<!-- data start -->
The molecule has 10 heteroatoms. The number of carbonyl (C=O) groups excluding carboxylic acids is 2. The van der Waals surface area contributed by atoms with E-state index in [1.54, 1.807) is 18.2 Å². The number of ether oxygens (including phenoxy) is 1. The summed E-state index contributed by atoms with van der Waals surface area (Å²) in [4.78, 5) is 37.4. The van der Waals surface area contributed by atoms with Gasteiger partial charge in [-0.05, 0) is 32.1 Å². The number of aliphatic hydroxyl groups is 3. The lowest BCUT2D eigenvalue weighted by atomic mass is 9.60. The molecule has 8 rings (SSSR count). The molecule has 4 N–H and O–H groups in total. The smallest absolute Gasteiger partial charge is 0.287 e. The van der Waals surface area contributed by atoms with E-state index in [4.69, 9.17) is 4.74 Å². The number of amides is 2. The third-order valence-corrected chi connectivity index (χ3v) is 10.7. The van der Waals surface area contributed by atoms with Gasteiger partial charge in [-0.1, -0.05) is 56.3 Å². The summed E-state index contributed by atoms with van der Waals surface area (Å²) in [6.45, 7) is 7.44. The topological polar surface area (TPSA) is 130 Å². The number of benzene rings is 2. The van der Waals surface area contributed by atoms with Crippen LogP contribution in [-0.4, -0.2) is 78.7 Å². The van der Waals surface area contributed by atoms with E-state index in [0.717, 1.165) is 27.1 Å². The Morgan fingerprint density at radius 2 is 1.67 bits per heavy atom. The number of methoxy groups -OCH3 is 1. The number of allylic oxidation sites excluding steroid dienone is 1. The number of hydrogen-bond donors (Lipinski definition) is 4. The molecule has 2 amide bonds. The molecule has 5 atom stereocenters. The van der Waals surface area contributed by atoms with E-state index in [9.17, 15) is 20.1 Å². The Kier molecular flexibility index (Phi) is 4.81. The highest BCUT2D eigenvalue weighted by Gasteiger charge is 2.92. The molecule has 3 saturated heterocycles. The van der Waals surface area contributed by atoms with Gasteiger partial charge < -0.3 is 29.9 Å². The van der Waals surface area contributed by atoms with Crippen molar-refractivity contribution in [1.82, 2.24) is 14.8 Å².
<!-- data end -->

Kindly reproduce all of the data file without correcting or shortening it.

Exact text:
The molecule has 10 heteroatoms. The number of carbonyl (C=O) groups excluding carboxylic acids is 2. The van der Waals surface area contributed by atoms with E-state index in [1.54, 1.807) is 18.2 Å². The number of ether oxygens (including phenoxy) is 1. The summed E-state index contributed by atoms with van der Waals surface area (Å²) in [4.78, 5) is 37.4. The van der Waals surface area contributed by atoms with Gasteiger partial charge in [-0.05, 0) is 32.1 Å². The number of aliphatic hydroxyl groups is 3. The lowest BCUT2D eigenvalue weighted by atomic mass is 9.60. The molecule has 8 rings (SSSR count). The molecule has 4 N–H and O–H groups in total. The smallest absolute Gasteiger partial charge is 0.287 e. The van der Waals surface area contributed by atoms with E-state index in [4.69, 9.17) is 4.74 Å². The number of amides is 2. The third-order valence-corrected chi connectivity index (χ3v) is 10.7. The van der Waals surface area contributed by atoms with Gasteiger partial charge in [-0.1, -0.05) is 56.3 Å². The summed E-state index contributed by atoms with van der Waals surface area (Å²) in [6.45, 7) is 7.44. The topological polar surface area (TPSA) is 130 Å². The number of benzene rings is 2. The van der Waals surface area contributed by atoms with Crippen LogP contribution in [-0.4, -0.2) is 78.7 Å². The van der Waals surface area contributed by atoms with E-state index in [0.717, 1.165) is 27.1 Å². The Morgan fingerprint density at radius 2 is 1.67 bits per heavy atom. The number of methoxy groups -OCH3 is 1. The number of allylic oxidation sites excluding steroid dienone is 1. The number of hydrogen-bond donors (Lipinski definition) is 4. The molecule has 2 amide bonds. The molecule has 5 atom stereocenters. The van der Waals surface area contributed by atoms with E-state index in [9.17, 15) is 20.1 Å². The Kier molecular flexibility index (Phi) is 4.81. The highest BCUT2D eigenvalue weighted by Gasteiger charge is 2.92. The molecule has 3 saturated heterocycles. The van der Waals surface area contributed by atoms with Gasteiger partial charge < -0.3 is 29.9 Å². The van der Waals surface area contributed by atoms with Crippen molar-refractivity contribution in [1.82, 2.24) is 14.8 Å².